Sunday, October 21, 2012

Introducing a Speaker: The Five Ingredients of a High Impact and Productive Speaker Introduction, One that Instantly Builds Anticipation and Enthusiasm in the Audience

  • Length: not too long, because of the risk of the introduction becoming flat and soporific, thus losing audience interest; not too short (such as a mere 2 or 3 sentences) because in all likelihood it will then be superficial and perfunctory.

  • Delivery: Best for the introducer to present his or her piece with passion and enthusiasm because such show of emotion is often infectious and will help rouse and galvanize the audience.

  • Drama; attention-getting: An introduction is like a mini-speech, and so, just as is highly desirable for any speech, the opening words of an introduction should be attention-getting; the speaker should attempt to inject a bit of drama to make the audience sit up instantly.

  • Personalizing / Humanizing the speaker; endearing him or her to the audience: Say something personal (and, if possible, humorous) about the speaker so that the audience can “connect” with the speaker even before he or she ascends to the lectern.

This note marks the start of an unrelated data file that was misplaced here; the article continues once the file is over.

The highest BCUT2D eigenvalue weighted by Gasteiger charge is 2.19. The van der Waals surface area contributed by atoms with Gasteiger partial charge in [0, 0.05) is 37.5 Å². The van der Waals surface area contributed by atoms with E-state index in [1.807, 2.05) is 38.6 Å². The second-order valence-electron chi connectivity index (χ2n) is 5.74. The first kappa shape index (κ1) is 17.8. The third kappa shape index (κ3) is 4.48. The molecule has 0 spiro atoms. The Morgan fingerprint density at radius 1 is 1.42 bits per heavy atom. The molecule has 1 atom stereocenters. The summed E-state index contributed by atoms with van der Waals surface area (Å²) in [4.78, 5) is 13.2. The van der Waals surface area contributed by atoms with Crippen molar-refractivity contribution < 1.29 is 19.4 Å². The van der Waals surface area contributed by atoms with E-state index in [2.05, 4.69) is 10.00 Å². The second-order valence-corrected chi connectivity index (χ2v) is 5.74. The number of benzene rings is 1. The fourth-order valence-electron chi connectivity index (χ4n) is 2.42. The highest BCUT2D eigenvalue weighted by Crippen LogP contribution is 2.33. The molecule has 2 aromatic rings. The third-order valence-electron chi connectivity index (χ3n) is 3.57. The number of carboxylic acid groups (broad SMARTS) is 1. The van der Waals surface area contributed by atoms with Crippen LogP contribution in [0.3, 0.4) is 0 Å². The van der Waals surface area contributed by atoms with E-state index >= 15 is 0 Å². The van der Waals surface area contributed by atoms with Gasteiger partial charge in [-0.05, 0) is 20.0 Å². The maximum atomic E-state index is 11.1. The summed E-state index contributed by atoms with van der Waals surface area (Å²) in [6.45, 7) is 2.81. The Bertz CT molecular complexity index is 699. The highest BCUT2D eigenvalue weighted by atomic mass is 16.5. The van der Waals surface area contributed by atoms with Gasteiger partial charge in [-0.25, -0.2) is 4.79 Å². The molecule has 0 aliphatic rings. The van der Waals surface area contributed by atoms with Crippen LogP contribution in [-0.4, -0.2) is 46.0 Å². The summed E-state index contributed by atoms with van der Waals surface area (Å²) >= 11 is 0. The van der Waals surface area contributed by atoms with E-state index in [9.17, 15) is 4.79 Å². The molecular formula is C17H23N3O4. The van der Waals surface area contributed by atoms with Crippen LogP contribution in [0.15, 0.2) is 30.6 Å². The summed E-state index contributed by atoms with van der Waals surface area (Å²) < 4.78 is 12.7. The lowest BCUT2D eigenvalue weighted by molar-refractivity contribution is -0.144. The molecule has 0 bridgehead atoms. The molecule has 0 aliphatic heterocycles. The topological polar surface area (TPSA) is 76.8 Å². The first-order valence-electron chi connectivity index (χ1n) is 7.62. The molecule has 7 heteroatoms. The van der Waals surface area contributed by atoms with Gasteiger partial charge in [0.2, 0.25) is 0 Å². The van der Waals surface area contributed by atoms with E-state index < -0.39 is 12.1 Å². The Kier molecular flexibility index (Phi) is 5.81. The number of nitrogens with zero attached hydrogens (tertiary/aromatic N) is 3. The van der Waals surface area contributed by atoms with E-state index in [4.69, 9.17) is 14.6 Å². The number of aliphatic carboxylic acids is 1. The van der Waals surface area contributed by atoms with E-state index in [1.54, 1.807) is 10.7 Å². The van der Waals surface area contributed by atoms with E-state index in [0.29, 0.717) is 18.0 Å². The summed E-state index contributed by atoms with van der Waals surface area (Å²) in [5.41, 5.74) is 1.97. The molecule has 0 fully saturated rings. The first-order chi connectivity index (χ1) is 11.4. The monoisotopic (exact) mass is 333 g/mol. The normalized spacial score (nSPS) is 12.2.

• Compelling everyone in the audience to divorce their minds of any distractions and focus sharply on the presentation: The introducer must say at least a couple of well-formulated sentences (or, at the minimum, give a hint) on why it is in the audience’s self-interest to listen intently to the upcoming speech. This will compel everyone to instantly disconnect their brains to the electronic devices in their possession and to any other distractions in the room.

A speaker introduction sample that embodies the above five ingredients: By Tuesday night of this week, I will post an actual introduction I wrote a few days ago for one of my public speaking coaching clients who is to deliver a keynote later this week to an audience comprising over a thousand people.

© Copyright 2012  V. J. Singal

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